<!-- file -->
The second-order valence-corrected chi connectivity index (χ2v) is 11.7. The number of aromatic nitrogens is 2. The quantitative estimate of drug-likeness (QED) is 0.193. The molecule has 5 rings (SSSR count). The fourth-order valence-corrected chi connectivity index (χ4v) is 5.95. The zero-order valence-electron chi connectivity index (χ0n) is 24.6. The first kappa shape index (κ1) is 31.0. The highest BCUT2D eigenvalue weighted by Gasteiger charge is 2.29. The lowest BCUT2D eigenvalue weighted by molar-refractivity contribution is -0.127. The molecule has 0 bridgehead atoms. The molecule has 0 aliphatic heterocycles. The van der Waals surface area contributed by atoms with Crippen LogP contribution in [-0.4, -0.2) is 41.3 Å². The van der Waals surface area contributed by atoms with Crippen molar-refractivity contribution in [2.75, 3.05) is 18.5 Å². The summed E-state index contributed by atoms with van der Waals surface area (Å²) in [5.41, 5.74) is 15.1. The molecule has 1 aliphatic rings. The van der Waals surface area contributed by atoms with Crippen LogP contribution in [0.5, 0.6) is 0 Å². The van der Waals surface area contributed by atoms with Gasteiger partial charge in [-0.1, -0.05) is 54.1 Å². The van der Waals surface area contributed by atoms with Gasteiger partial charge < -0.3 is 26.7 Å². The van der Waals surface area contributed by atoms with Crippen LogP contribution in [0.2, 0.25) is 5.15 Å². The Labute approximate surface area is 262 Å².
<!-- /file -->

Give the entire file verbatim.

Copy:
The second-order valence-corrected chi connectivity index (χ2v) is 11.7. The number of aromatic nitrogens is 2. The quantitative estimate of drug-likeness (QED) is 0.193. The molecule has 5 rings (SSSR count). The fourth-order valence-corrected chi connectivity index (χ4v) is 5.95. The zero-order valence-electron chi connectivity index (χ0n) is 24.6. The first kappa shape index (κ1) is 31.0. The highest BCUT2D eigenvalue weighted by Gasteiger charge is 2.29. The lowest BCUT2D eigenvalue weighted by molar-refractivity contribution is -0.127. The molecule has 0 bridgehead atoms. The molecule has 0 aliphatic heterocycles. The van der Waals surface area contributed by atoms with Crippen LogP contribution in [-0.4, -0.2) is 41.3 Å². The van der Waals surface area contributed by atoms with Crippen molar-refractivity contribution in [2.75, 3.05) is 18.5 Å². The summed E-state index contributed by atoms with van der Waals surface area (Å²) in [5.41, 5.74) is 15.1. The molecule has 1 aliphatic rings. The van der Waals surface area contributed by atoms with Crippen LogP contribution in [0.5, 0.6) is 0 Å². The van der Waals surface area contributed by atoms with Gasteiger partial charge in [-0.1, -0.05) is 54.1 Å². The van der Waals surface area contributed by atoms with Gasteiger partial charge < -0.3 is 26.7 Å². The van der Waals surface area contributed by atoms with Crippen LogP contribution in [0.2, 0.25) is 5.15 Å². The Labute approximate surface area is 262 Å².